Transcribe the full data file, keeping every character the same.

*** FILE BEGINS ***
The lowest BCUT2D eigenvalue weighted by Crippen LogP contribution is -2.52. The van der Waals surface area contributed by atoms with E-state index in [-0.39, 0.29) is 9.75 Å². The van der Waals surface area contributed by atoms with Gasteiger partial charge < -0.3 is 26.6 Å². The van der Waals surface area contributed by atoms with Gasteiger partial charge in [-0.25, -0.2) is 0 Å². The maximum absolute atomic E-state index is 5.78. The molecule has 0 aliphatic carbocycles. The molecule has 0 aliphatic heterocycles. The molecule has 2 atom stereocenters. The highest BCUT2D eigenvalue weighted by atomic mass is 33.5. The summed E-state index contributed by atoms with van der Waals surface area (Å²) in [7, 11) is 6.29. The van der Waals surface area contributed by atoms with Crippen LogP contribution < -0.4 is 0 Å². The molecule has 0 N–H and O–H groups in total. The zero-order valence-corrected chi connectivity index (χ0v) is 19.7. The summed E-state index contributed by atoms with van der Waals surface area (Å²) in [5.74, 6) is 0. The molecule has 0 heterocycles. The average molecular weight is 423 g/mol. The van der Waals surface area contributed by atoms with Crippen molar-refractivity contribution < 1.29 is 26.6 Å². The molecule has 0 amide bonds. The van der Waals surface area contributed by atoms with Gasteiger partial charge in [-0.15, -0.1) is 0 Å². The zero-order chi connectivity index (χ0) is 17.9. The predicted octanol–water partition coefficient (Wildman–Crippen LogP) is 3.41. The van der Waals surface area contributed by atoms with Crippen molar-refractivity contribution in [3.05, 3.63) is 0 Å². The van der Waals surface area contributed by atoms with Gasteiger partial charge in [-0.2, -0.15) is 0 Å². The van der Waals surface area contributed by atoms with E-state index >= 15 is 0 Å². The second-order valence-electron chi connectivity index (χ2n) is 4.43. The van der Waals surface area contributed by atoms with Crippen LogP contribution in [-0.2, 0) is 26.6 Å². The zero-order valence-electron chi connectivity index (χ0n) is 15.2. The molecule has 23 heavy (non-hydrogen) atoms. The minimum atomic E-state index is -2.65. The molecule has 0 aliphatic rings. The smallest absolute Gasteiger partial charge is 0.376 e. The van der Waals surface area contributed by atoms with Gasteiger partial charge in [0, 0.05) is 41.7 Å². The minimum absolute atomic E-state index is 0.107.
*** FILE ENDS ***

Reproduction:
The lowest BCUT2D eigenvalue weighted by Crippen LogP contribution is -2.52. The van der Waals surface area contributed by atoms with E-state index in [-0.39, 0.29) is 9.75 Å². The van der Waals surface area contributed by atoms with Gasteiger partial charge < -0.3 is 26.6 Å². The van der Waals surface area contributed by atoms with Gasteiger partial charge in [-0.25, -0.2) is 0 Å². The maximum absolute atomic E-state index is 5.78. The molecule has 0 aliphatic carbocycles. The molecule has 0 aliphatic heterocycles. The molecule has 2 atom stereocenters. The highest BCUT2D eigenvalue weighted by atomic mass is 33.5. The summed E-state index contributed by atoms with van der Waals surface area (Å²) in [7, 11) is 6.29. The van der Waals surface area contributed by atoms with Crippen LogP contribution < -0.4 is 0 Å². The molecule has 0 N–H and O–H groups in total. The zero-order valence-corrected chi connectivity index (χ0v) is 19.7. The summed E-state index contributed by atoms with van der Waals surface area (Å²) in [5.74, 6) is 0. The molecule has 0 heterocycles. The average molecular weight is 423 g/mol. The van der Waals surface area contributed by atoms with Crippen molar-refractivity contribution < 1.29 is 26.6 Å². The molecule has 0 amide bonds. The van der Waals surface area contributed by atoms with Gasteiger partial charge in [-0.15, -0.1) is 0 Å². The zero-order chi connectivity index (χ0) is 17.9. The predicted octanol–water partition coefficient (Wildman–Crippen LogP) is 3.41. The van der Waals surface area contributed by atoms with Crippen molar-refractivity contribution in [3.05, 3.63) is 0 Å². The van der Waals surface area contributed by atoms with Gasteiger partial charge in [-0.2, -0.15) is 0 Å². The van der Waals surface area contributed by atoms with E-state index >= 15 is 0 Å². The second-order valence-electron chi connectivity index (χ2n) is 4.43. The van der Waals surface area contributed by atoms with Crippen LogP contribution in [-0.2, 0) is 26.6 Å². The zero-order valence-electron chi connectivity index (χ0n) is 15.2. The molecule has 23 heavy (non-hydrogen) atoms. The minimum atomic E-state index is -2.65. The molecule has 0 aliphatic rings. The smallest absolute Gasteiger partial charge is 0.376 e. The van der Waals surface area contributed by atoms with Gasteiger partial charge in [0, 0.05) is 41.7 Å². The minimum absolute atomic E-state index is 0.107.